Keene Landfill Water Quality Monitoring
The City of Keene closed its municipal landfill in July 1999 after over 30 years of operation. In accordance with New Hampshire Department of Environmental Services (NHDES) requirements all closed landfills are required to monitor water quality around the site. Water quality monitoring within the groundwater management zone (GMZ) is conducted in accordance with the groundwater management permit (GWP#199009001-K-001) during post-closure. The groundwater permit is renewed every 5 years and requires monitoring of water quality within the GMZ for a 30-year period or until 2030. The GMZ consists of the approximately 20-acre landfill and area of approximately 210 acres of land around the landfill to the north, south, east and west.
City of Keene personnel collect groundwater and surface water samples tri-annually in the months of April, July and November each year. The permit requires sampling and analysis of 9 overburden and bedrock groundwater monitoring wells and 4 surface water locations within the GMZ. Groundwater and surface water samples are tested for routine landfill sampling parameters, which include: pH, specific conductance, chemical oxygen demand, chloride, nitrate as nitrogen, total kjeldahl nitrogen, iron, manganese, volatile organic compounds by EPA Method 8260B. In addition, groundwater and surface water samples are analyzed for metals, which include arsenic, barium, cadmium, total chromium, lead, mercury, selenium and silver, every 5 years. All sampling is conducted in accordance with United States Environmental Protection Agency (USEPA) procedures.
Monitoring results are submitted to the NHDES after each tri-annual sampling round. An annual summary report which includes a tabular summary of all monitoring data collected to date, an evaluation of trends in the data, is submitted to the DES in the month of January each year. Contaminant concentrations detected in groundwater and surface water in downgradient locations (deemed affected by landfill leachate) are compared to "background" water quality (locations deemed unaffected by landfill leachate). In addition, contaminant concentrations detected in groundwater and surface water are compared to applicable state water quality standards. Groundwater concentration in exceedance of state water quality standards at or outside the GMZ boundary constitute a "violation" of the permit, which requires notification to the DES within 30 days of discovery and a re-evaluation and revision of the Remedial Action Plan (or RAP) within 60 days of discovery. No water quality standard violations were identified in 2001.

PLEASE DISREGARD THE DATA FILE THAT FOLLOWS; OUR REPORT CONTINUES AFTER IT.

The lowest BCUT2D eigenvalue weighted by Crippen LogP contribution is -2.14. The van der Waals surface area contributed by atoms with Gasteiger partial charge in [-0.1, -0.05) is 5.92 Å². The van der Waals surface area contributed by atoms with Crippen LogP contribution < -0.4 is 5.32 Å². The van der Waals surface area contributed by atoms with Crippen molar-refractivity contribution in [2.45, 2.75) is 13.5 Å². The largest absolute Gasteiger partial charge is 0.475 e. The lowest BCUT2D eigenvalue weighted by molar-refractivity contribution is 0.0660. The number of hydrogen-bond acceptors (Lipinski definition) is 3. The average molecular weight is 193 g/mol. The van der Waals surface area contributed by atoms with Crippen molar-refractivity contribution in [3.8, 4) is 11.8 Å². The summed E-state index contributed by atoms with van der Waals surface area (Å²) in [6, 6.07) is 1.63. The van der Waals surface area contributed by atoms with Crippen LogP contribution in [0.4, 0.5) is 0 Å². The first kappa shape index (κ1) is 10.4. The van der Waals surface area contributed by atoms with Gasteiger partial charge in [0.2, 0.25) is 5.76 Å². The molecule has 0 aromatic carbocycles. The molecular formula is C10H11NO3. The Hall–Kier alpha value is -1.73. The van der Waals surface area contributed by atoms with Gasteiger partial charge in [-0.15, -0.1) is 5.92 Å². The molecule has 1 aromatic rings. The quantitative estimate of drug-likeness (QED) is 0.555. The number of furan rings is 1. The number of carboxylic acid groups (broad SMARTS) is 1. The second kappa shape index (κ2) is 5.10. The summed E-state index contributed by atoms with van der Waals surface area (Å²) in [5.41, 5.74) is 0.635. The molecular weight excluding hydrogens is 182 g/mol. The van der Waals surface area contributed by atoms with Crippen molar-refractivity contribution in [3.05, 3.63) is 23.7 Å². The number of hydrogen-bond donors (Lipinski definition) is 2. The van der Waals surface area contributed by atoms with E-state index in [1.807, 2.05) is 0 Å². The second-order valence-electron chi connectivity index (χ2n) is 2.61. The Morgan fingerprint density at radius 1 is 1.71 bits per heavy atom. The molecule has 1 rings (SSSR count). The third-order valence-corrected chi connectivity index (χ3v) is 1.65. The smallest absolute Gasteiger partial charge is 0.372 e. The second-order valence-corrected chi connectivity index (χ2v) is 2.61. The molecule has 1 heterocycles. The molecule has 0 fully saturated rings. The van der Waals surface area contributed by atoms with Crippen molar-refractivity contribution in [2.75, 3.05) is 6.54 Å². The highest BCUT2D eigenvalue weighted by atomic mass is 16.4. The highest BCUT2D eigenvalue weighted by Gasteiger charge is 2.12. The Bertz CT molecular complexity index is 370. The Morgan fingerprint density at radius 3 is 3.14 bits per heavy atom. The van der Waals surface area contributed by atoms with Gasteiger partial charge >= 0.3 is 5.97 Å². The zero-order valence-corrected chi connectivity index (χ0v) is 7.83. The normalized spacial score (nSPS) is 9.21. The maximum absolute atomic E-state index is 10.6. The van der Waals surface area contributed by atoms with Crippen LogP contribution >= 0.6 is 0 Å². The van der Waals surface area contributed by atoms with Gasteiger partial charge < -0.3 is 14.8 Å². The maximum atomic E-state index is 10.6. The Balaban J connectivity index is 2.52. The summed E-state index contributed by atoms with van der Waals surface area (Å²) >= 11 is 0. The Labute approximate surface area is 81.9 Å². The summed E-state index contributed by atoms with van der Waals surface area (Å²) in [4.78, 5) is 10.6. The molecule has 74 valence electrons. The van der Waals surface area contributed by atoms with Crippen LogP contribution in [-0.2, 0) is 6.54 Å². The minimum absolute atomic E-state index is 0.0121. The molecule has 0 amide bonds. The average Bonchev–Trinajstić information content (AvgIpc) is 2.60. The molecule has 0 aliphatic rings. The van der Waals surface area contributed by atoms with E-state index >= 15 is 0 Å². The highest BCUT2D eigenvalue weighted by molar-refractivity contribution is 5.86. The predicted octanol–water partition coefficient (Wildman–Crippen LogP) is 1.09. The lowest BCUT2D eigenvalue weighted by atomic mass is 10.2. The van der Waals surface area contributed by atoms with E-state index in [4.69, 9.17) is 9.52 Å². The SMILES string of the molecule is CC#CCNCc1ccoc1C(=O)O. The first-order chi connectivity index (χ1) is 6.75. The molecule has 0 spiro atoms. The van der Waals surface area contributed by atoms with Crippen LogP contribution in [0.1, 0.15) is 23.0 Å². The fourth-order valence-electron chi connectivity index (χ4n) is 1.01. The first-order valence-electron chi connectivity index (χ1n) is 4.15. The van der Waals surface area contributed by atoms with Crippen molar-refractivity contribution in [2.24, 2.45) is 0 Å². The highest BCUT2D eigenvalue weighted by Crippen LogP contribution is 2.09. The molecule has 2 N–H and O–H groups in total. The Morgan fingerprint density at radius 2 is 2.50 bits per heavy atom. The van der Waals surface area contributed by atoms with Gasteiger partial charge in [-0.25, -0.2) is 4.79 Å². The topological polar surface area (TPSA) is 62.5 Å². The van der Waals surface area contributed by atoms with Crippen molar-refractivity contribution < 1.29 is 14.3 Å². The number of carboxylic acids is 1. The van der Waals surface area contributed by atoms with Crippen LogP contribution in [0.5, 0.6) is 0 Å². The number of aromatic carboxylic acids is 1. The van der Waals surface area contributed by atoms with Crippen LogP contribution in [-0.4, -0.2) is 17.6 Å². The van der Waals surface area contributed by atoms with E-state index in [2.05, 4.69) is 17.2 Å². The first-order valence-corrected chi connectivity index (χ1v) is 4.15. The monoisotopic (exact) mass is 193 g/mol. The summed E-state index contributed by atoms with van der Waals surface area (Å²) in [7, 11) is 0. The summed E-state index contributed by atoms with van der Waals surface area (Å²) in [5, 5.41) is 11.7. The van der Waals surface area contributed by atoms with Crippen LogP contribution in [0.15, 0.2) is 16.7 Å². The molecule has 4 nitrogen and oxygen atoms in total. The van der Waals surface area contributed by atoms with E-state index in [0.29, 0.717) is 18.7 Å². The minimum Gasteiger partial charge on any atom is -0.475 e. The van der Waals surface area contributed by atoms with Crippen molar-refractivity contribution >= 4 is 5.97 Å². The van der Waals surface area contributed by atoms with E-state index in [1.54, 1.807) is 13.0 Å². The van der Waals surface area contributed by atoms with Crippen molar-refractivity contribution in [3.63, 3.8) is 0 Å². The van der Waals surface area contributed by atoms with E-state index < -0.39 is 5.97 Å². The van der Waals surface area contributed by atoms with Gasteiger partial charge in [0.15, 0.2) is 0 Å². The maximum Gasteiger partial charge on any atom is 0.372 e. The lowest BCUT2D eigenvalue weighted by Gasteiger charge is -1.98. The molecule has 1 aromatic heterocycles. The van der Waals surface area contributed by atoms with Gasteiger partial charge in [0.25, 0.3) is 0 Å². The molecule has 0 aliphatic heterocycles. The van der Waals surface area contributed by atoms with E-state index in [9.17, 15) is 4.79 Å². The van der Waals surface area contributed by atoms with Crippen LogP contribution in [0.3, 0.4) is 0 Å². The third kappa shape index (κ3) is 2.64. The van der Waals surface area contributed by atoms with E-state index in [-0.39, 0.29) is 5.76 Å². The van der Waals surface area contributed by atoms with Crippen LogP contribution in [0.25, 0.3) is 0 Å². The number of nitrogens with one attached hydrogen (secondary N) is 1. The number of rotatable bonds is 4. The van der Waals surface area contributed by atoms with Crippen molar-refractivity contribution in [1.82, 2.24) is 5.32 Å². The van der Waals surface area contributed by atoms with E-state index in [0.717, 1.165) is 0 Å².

Historically, the primary contaminants of concern detected in groundwater and surface water include low-level volatile organic compounds and iron and manganese. Landfill closure and construction of the cap is expected to reverse this condition and reduce leachate generation (and its associated contaminants) to the surrounding groundwater and surface water over time.
Keene Landfill Gas Monitoring
In accordance with NHDES and USEPA post-closure gas control requirements, operations at the landfill cannot not cause the concentration of methane and other explosive gases to:
- Exceed 25% of the lower explosive limit (LEL) for gases in structures on or off-site, excluding leachate collection and gas control and recovery components; and,
- Exceed 50% of the LEL for the gases at and beyond the property boundary within the soil.
In order to assess these conditions the City of Keene contracted with Weston & Sampson Engineers to monitor landfill gas on a quarterly basis in the spring, summer, fall and winter months. The constituents of landfill gas monitored include: methane, carbon dioxide, oxygen, hydrogen sulfide, and non-methane total volatile organic compounds total non-methane volatile organic compounds. These gases are measured to monitor for 1) subsurface landfill fires, 2) explosions, and, 3) nuisance odors. Since completion of the landfill cap in December 2000, a total of 4 quarterly rounds of landfill/soil gas monitoring have been conducted. Landfill gas is monitored at 12 passive venting wells and 17 gas extraction wells located within the boundaries of the landfill cap. The passive vents are designed to relieve landfill gas buildup beneath the cap and emit gases to the atmosphere. The gas extraction wells collect the gas and direct it to a gas collection piping system. The gas flows to an on-site "gas-to-energy" facility, where the gas is combusted to produce electricity. The electricity produced is used to power the three on-site buildings including the recycling center.
Landfill gas is also monitored in 8 soil gas monitoring wells to assess horizontal migration, if any, of landfill gas via the unsaturated subsurface soil. The soil gas monitoring wells are located along the landfill's northern perimeter outside the landfill cap boundary. Landfill gas is also monitored in ambient air (at an up-wind location) and inside the three on-site buildings: the transfer station building, the hazardous waste storage shed, and the scale house.